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Attention and Reputation: Linking Regulators’ Internal and External Worlds

  • Sharon Gilad
Part of the The Executive Politics and Governance series book series (EXPOLGOV)

Abstract

The responsiveness of regulatory agencies and other bureaucracies to their political environment is a key concern of executive politics research.1 Given the salience of this issue it is surprising how little we know about the informal institutional structures and dynamics that mediate bureaucracies’ responsiveness to external signals and demands. The aim of this chapter is to theorize, and to empirically illustrate, this process of internal mediation. Its particular focus is on the shaping of regulators’ prioritization of tasks as one important indicator of their responsiveness. It asks: how do regulatory agencies prioritize their tasks in the light of external signals?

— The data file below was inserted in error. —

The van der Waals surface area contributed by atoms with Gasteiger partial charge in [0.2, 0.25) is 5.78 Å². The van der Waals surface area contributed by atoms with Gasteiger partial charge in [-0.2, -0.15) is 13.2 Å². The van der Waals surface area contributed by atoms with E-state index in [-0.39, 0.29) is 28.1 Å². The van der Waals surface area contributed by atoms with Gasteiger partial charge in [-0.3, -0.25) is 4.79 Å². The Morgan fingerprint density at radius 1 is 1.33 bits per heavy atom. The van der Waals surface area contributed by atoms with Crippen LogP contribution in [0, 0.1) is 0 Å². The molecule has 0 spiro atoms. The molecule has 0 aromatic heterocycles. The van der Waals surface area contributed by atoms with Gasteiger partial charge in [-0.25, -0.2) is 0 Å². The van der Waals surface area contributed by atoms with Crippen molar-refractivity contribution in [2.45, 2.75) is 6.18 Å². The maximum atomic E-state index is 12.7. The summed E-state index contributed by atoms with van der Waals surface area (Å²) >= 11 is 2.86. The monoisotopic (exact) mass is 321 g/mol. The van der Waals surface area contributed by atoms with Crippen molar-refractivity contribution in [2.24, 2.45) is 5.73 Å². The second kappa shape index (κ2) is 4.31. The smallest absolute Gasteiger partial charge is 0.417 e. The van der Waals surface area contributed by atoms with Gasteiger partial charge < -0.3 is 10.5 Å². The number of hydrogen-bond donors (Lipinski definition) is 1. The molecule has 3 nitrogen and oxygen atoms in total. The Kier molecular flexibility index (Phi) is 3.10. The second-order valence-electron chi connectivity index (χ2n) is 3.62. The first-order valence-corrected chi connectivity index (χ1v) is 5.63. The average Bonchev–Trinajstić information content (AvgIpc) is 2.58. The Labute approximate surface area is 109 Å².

Keywords

External Signal Corporate Reputation American Political Science Review Business Regulation Financial Service Authority 
These keywords were added by machine and not by the authors. This process is experimental and the keywords may be updated as the learning algorithm improves.

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© Sharon Gilad 2012

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  • Sharon Gilad

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